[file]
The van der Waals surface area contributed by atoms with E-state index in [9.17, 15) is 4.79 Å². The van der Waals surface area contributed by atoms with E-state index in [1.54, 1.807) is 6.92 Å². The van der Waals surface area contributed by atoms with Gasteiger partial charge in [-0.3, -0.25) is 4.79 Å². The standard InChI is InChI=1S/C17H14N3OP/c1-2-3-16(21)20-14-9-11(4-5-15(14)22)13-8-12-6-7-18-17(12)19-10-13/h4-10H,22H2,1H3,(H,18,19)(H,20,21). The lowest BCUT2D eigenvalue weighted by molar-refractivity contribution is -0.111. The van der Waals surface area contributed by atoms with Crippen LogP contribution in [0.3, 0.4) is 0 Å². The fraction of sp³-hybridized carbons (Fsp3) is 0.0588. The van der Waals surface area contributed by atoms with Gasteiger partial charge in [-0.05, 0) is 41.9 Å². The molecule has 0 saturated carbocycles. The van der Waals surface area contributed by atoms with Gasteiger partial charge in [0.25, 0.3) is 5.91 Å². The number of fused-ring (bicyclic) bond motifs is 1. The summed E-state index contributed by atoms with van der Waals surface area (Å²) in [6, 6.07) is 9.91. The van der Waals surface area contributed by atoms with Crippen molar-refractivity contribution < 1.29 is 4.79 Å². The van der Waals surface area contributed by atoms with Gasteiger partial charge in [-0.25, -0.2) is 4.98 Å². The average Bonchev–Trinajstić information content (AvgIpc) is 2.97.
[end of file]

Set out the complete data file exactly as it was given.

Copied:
The van der Waals surface area contributed by atoms with E-state index in [9.17, 15) is 4.79 Å². The van der Waals surface area contributed by atoms with E-state index in [1.54, 1.807) is 6.92 Å². The van der Waals surface area contributed by atoms with Gasteiger partial charge in [-0.3, -0.25) is 4.79 Å². The standard InChI is InChI=1S/C17H14N3OP/c1-2-3-16(21)20-14-9-11(4-5-15(14)22)13-8-12-6-7-18-17(12)19-10-13/h4-10H,22H2,1H3,(H,18,19)(H,20,21). The lowest BCUT2D eigenvalue weighted by molar-refractivity contribution is -0.111. The van der Waals surface area contributed by atoms with Crippen LogP contribution in [0.3, 0.4) is 0 Å². The fraction of sp³-hybridized carbons (Fsp3) is 0.0588. The van der Waals surface area contributed by atoms with Gasteiger partial charge in [-0.05, 0) is 41.9 Å². The molecule has 0 saturated carbocycles. The van der Waals surface area contributed by atoms with Gasteiger partial charge in [0.25, 0.3) is 5.91 Å². The number of fused-ring (bicyclic) bond motifs is 1. The summed E-state index contributed by atoms with van der Waals surface area (Å²) in [6, 6.07) is 9.91. The van der Waals surface area contributed by atoms with Crippen molar-refractivity contribution < 1.29 is 4.79 Å². The van der Waals surface area contributed by atoms with Gasteiger partial charge in [-0.25, -0.2) is 4.98 Å². The average Bonchev–Trinajstić information content (AvgIpc) is 2.97.